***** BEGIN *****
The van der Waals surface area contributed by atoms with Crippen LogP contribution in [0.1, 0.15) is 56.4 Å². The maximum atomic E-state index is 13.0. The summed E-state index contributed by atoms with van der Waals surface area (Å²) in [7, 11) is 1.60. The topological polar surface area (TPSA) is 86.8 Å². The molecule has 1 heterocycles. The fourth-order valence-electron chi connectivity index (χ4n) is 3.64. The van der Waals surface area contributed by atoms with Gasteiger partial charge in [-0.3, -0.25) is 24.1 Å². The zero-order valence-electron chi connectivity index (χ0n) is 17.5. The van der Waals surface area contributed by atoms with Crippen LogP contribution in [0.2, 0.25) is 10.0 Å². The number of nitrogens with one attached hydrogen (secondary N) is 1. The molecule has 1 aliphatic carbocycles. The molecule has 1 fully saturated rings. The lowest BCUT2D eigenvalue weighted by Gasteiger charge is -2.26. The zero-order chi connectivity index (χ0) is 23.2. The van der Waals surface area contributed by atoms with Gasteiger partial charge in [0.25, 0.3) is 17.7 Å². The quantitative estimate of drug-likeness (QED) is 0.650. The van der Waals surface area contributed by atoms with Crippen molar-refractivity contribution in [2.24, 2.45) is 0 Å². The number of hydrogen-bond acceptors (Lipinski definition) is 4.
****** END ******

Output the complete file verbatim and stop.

The van der Waals surface area contributed by atoms with Crippen LogP contribution in [0.1, 0.15) is 56.4 Å². The maximum atomic E-state index is 13.0. The summed E-state index contributed by atoms with van der Waals surface area (Å²) in [7, 11) is 1.60. The topological polar surface area (TPSA) is 86.8 Å². The molecule has 1 heterocycles. The fourth-order valence-electron chi connectivity index (χ4n) is 3.64. The van der Waals surface area contributed by atoms with Gasteiger partial charge in [-0.3, -0.25) is 24.1 Å². The zero-order valence-electron chi connectivity index (χ0n) is 17.5. The van der Waals surface area contributed by atoms with Crippen LogP contribution in [0.2, 0.25) is 10.0 Å². The number of nitrogens with one attached hydrogen (secondary N) is 1. The molecule has 1 aliphatic carbocycles. The molecule has 1 fully saturated rings. The lowest BCUT2D eigenvalue weighted by Gasteiger charge is -2.26. The zero-order chi connectivity index (χ0) is 23.2. The van der Waals surface area contributed by atoms with Gasteiger partial charge in [0.25, 0.3) is 17.7 Å². The quantitative estimate of drug-likeness (QED) is 0.650. The van der Waals surface area contributed by atoms with Crippen molar-refractivity contribution in [2.24, 2.45) is 0 Å². The number of hydrogen-bond acceptors (Lipinski definition) is 4.